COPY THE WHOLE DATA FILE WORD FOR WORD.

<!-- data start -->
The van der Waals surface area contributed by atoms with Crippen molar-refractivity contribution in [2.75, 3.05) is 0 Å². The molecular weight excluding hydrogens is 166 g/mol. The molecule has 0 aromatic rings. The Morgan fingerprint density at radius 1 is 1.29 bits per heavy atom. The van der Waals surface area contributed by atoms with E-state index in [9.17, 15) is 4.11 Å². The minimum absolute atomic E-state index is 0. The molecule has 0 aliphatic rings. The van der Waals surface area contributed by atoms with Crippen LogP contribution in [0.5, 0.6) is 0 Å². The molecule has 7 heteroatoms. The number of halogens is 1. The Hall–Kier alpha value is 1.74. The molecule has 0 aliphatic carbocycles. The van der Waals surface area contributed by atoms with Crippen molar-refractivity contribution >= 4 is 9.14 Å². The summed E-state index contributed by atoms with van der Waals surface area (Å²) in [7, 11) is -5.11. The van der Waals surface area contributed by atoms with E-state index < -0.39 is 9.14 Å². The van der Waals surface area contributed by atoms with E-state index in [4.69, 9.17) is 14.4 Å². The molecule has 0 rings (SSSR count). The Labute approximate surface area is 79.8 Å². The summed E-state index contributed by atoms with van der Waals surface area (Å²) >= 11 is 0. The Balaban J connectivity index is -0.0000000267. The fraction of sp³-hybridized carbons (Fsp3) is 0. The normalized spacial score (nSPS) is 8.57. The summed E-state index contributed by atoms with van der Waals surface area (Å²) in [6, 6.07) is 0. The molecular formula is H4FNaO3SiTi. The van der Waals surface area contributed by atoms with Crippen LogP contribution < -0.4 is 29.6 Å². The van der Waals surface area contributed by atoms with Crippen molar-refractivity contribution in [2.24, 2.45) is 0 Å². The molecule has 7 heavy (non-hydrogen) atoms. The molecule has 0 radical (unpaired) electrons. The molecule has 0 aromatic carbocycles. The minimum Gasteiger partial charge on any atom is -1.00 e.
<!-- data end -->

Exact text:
The van der Waals surface area contributed by atoms with Crippen molar-refractivity contribution in [2.75, 3.05) is 0 Å². The molecular weight excluding hydrogens is 166 g/mol. The molecule has 0 aromatic rings. The Morgan fingerprint density at radius 1 is 1.29 bits per heavy atom. The van der Waals surface area contributed by atoms with E-state index in [9.17, 15) is 4.11 Å². The minimum absolute atomic E-state index is 0. The molecule has 0 aliphatic rings. The van der Waals surface area contributed by atoms with Crippen LogP contribution in [0.5, 0.6) is 0 Å². The molecule has 7 heteroatoms. The number of halogens is 1. The Hall–Kier alpha value is 1.74. The molecule has 0 aliphatic carbocycles. The van der Waals surface area contributed by atoms with Crippen molar-refractivity contribution >= 4 is 9.14 Å². The summed E-state index contributed by atoms with van der Waals surface area (Å²) in [7, 11) is -5.11. The van der Waals surface area contributed by atoms with E-state index < -0.39 is 9.14 Å². The van der Waals surface area contributed by atoms with E-state index in [4.69, 9.17) is 14.4 Å². The molecule has 0 rings (SSSR count). The Labute approximate surface area is 79.8 Å². The summed E-state index contributed by atoms with van der Waals surface area (Å²) >= 11 is 0. The Balaban J connectivity index is -0.0000000267. The fraction of sp³-hybridized carbons (Fsp3) is 0. The normalized spacial score (nSPS) is 8.57. The summed E-state index contributed by atoms with van der Waals surface area (Å²) in [6, 6.07) is 0. The molecular formula is H4FNaO3SiTi. The van der Waals surface area contributed by atoms with Crippen LogP contribution < -0.4 is 29.6 Å². The van der Waals surface area contributed by atoms with Crippen molar-refractivity contribution in [2.24, 2.45) is 0 Å². The molecule has 7 heavy (non-hydrogen) atoms. The molecule has 0 radical (unpaired) electrons. The molecule has 0 aromatic carbocycles. The minimum Gasteiger partial charge on any atom is -1.00 e.